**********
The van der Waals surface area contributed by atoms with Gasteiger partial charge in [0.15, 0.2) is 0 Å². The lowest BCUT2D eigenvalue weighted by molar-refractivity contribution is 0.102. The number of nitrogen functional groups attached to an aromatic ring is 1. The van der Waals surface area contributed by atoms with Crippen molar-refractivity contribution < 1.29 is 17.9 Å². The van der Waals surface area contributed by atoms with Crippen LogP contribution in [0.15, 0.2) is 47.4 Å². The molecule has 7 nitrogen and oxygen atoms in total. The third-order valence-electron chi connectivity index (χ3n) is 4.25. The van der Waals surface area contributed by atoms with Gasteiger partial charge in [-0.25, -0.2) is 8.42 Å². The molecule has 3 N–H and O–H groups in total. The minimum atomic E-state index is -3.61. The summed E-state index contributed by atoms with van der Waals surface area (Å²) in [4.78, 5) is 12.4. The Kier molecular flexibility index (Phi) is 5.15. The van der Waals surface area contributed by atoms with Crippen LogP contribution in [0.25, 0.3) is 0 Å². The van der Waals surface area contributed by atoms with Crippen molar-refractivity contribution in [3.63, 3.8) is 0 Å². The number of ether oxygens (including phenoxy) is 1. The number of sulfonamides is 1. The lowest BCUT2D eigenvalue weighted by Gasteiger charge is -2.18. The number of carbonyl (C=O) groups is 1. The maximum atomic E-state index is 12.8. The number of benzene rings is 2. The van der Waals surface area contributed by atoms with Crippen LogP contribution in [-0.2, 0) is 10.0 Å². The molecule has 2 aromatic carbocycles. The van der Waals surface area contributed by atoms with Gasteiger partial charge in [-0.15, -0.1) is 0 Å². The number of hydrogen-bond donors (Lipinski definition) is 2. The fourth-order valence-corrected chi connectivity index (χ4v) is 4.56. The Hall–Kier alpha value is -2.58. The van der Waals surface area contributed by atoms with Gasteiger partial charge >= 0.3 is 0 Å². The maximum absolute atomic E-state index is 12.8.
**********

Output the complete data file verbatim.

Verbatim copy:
The van der Waals surface area contributed by atoms with Gasteiger partial charge in [0.15, 0.2) is 0 Å². The lowest BCUT2D eigenvalue weighted by molar-refractivity contribution is 0.102. The number of nitrogen functional groups attached to an aromatic ring is 1. The van der Waals surface area contributed by atoms with Crippen molar-refractivity contribution < 1.29 is 17.9 Å². The van der Waals surface area contributed by atoms with Crippen LogP contribution in [0.15, 0.2) is 47.4 Å². The molecule has 7 nitrogen and oxygen atoms in total. The third-order valence-electron chi connectivity index (χ3n) is 4.25. The van der Waals surface area contributed by atoms with Gasteiger partial charge in [-0.25, -0.2) is 8.42 Å². The molecule has 3 N–H and O–H groups in total. The minimum atomic E-state index is -3.61. The summed E-state index contributed by atoms with van der Waals surface area (Å²) in [4.78, 5) is 12.4. The Kier molecular flexibility index (Phi) is 5.15. The van der Waals surface area contributed by atoms with Crippen LogP contribution in [0.25, 0.3) is 0 Å². The van der Waals surface area contributed by atoms with Crippen molar-refractivity contribution in [3.63, 3.8) is 0 Å². The number of ether oxygens (including phenoxy) is 1. The number of sulfonamides is 1. The lowest BCUT2D eigenvalue weighted by Gasteiger charge is -2.18. The number of carbonyl (C=O) groups is 1. The maximum atomic E-state index is 12.8. The number of benzene rings is 2. The van der Waals surface area contributed by atoms with Crippen LogP contribution in [-0.2, 0) is 10.0 Å². The molecule has 2 aromatic carbocycles. The van der Waals surface area contributed by atoms with Gasteiger partial charge in [-0.15, -0.1) is 0 Å². The number of hydrogen-bond donors (Lipinski definition) is 2. The fourth-order valence-corrected chi connectivity index (χ4v) is 4.56. The Hall–Kier alpha value is -2.58. The van der Waals surface area contributed by atoms with Gasteiger partial charge >= 0.3 is 0 Å². The maximum absolute atomic E-state index is 12.8.